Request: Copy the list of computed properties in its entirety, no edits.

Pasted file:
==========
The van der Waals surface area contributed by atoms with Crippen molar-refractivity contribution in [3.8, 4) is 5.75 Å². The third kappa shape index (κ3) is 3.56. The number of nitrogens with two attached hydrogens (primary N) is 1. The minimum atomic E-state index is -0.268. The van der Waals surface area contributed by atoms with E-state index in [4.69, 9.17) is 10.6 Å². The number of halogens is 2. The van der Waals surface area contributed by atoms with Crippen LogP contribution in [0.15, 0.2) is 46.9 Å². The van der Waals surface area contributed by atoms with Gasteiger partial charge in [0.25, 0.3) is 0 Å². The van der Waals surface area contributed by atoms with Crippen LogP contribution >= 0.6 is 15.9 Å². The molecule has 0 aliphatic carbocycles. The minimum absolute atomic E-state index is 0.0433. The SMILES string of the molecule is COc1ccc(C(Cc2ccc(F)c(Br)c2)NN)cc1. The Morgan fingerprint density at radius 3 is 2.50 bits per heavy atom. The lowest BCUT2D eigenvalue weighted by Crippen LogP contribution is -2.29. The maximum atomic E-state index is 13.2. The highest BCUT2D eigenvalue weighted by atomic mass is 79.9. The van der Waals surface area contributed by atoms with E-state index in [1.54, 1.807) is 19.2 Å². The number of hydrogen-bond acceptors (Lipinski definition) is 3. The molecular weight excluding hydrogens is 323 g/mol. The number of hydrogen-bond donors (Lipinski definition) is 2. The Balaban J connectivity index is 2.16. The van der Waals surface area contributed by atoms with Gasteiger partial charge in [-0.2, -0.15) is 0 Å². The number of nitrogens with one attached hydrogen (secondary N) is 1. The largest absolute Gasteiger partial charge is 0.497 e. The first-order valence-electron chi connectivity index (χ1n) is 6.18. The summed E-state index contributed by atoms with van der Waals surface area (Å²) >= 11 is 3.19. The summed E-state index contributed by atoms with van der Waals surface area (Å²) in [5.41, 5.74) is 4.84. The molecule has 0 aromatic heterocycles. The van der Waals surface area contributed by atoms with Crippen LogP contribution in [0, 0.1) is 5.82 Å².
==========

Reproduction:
The van der Waals surface area contributed by atoms with Crippen molar-refractivity contribution in [3.8, 4) is 5.75 Å². The third kappa shape index (κ3) is 3.56. The number of nitrogens with two attached hydrogens (primary N) is 1. The minimum atomic E-state index is -0.268. The van der Waals surface area contributed by atoms with E-state index in [4.69, 9.17) is 10.6 Å². The number of halogens is 2. The van der Waals surface area contributed by atoms with Crippen LogP contribution in [0.15, 0.2) is 46.9 Å². The van der Waals surface area contributed by atoms with Gasteiger partial charge in [0.25, 0.3) is 0 Å². The van der Waals surface area contributed by atoms with Crippen LogP contribution >= 0.6 is 15.9 Å². The molecule has 0 aliphatic carbocycles. The minimum absolute atomic E-state index is 0.0433. The SMILES string of the molecule is COc1ccc(C(Cc2ccc(F)c(Br)c2)NN)cc1. The Morgan fingerprint density at radius 3 is 2.50 bits per heavy atom. The lowest BCUT2D eigenvalue weighted by Crippen LogP contribution is -2.29. The maximum atomic E-state index is 13.2. The highest BCUT2D eigenvalue weighted by atomic mass is 79.9. The van der Waals surface area contributed by atoms with E-state index in [1.54, 1.807) is 19.2 Å². The number of hydrogen-bond acceptors (Lipinski definition) is 3. The molecular weight excluding hydrogens is 323 g/mol. The number of hydrogen-bond donors (Lipinski definition) is 2. The Balaban J connectivity index is 2.16. The van der Waals surface area contributed by atoms with Gasteiger partial charge in [-0.2, -0.15) is 0 Å². The number of nitrogens with one attached hydrogen (secondary N) is 1. The largest absolute Gasteiger partial charge is 0.497 e. The first-order valence-electron chi connectivity index (χ1n) is 6.18. The summed E-state index contributed by atoms with van der Waals surface area (Å²) >= 11 is 3.19. The summed E-state index contributed by atoms with van der Waals surface area (Å²) in [5.41, 5.74) is 4.84. The molecule has 0 aromatic heterocycles. The van der Waals surface area contributed by atoms with Crippen LogP contribution in [0, 0.1) is 5.82 Å².